The Unheard Voices: Championing Children in the Restorative Justice Process

In a compelling session, Christine and Mark Rutledge unveiled the often overlooked aspect of the Restorative Justice (RJ) process: the perspective of children. With Christine’s extensive experience as a counselor, especially in representing the children’s viewpoint in the Restorative Justice conference process, and Mark’s rich 16-year journey facilitating RJ conferences with the Nelson Restorative Justice Trust, their combined expertise painted a holistic picture of the issue at hand.

Christine and Mark began their presentation with a poignant statement: children are the unseen and unheard victims of harm. Despite being present and experiencing events firsthand, children’s voices often get overshadowed or generalized in discussions. This absence of representation not only denies them a chance to share their side of the story but also deprives the RJ process of a vital perspective.

The Rutledges used their session as a platform to underscore the immense need for facilitators to recognize and prioritize children’s voices in the RJ conference process. By bringing to the fore real-life anecdotes and case studies, they drove home the point that every child affected by a harmful situation undergoes emotional and psychological changes, even if they aren’t overtly visible.

One of the standout moments from their presentation was the “teaser” the Rutledges had promised. Using an engaging narrative approach, they showcased a hypothetical scenario where a child’s voice was seamlessly integrated into the RJ process. This illustrative example not only demonstrated the sheer impact of including children in the dialogue but also highlighted the positive ripple effects such inclusion can have on the child’s well-being and emotional recovery.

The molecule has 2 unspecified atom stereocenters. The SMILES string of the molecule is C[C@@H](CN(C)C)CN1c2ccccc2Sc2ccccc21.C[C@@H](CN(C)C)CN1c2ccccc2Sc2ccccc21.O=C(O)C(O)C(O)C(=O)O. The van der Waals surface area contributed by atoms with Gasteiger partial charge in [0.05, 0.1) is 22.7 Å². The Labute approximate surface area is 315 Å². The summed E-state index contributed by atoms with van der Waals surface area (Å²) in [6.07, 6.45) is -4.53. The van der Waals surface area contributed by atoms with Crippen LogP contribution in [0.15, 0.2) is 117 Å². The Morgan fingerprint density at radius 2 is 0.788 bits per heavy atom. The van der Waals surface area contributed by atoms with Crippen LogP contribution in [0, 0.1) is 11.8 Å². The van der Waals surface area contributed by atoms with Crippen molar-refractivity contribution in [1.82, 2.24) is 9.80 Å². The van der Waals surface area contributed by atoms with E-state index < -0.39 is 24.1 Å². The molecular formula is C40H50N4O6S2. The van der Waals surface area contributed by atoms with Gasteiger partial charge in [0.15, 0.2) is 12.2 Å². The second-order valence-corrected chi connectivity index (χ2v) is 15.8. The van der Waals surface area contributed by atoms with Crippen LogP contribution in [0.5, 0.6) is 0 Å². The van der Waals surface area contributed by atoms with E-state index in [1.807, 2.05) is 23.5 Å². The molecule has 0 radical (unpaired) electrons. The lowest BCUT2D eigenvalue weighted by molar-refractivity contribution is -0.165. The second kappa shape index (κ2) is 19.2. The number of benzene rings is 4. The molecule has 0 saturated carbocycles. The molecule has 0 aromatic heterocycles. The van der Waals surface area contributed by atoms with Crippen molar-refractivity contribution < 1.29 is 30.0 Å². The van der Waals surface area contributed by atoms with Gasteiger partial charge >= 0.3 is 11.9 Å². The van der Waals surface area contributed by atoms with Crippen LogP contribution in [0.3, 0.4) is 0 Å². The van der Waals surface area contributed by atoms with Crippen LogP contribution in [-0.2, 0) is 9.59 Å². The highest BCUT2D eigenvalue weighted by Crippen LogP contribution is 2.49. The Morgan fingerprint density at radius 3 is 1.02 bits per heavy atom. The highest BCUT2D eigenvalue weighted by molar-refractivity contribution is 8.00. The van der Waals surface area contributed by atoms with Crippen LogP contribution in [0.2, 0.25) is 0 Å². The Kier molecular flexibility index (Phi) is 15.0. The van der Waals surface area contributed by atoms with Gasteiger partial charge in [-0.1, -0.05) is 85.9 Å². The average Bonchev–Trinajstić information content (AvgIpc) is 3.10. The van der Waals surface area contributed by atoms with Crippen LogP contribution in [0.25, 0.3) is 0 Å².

Mark delved into the nuances of facilitating RJ conferences, sharing invaluable insights from his vast experience. He spoke about the challenges, the resistance faced from conventional thinkers, and the transformative moments when a child’s voice made all the difference in the conference outcome.

On the other hand, Christine shared poignant moments from her counseling sessions, revealing the profound effects on children who felt unheard and unseen. Her stories were a testament to the therapeutic potential of allowing children to actively participate and share their experiences in RJ conferences.

Their shared message was clear: integrating children’s voices into the RJ process isn’t just about amplifying their stories; it’s about holistic healing, empowerment, and ensuring justice is truly restorative. The benefits of this integration, as the Rutledges pointed out, aren’t limited to the children alone. The overall efficacy and credibility of the RJ process are significantly enhanced when children, as significant stakeholders, are actively involved.

In conclusion, Christine and Mark Rutledge’s presentation was a powerful call to action. Their combined expertise, heartfelt anecdotes, and practical solutions made a strong case for the essential role of children in the Restorative Justice process. By shedding light on the “unheard voices,” they urged facilitators and stakeholders to rethink and redesign the RJ process, ensuring that it is inclusive, holistic, and truly restorative in nature.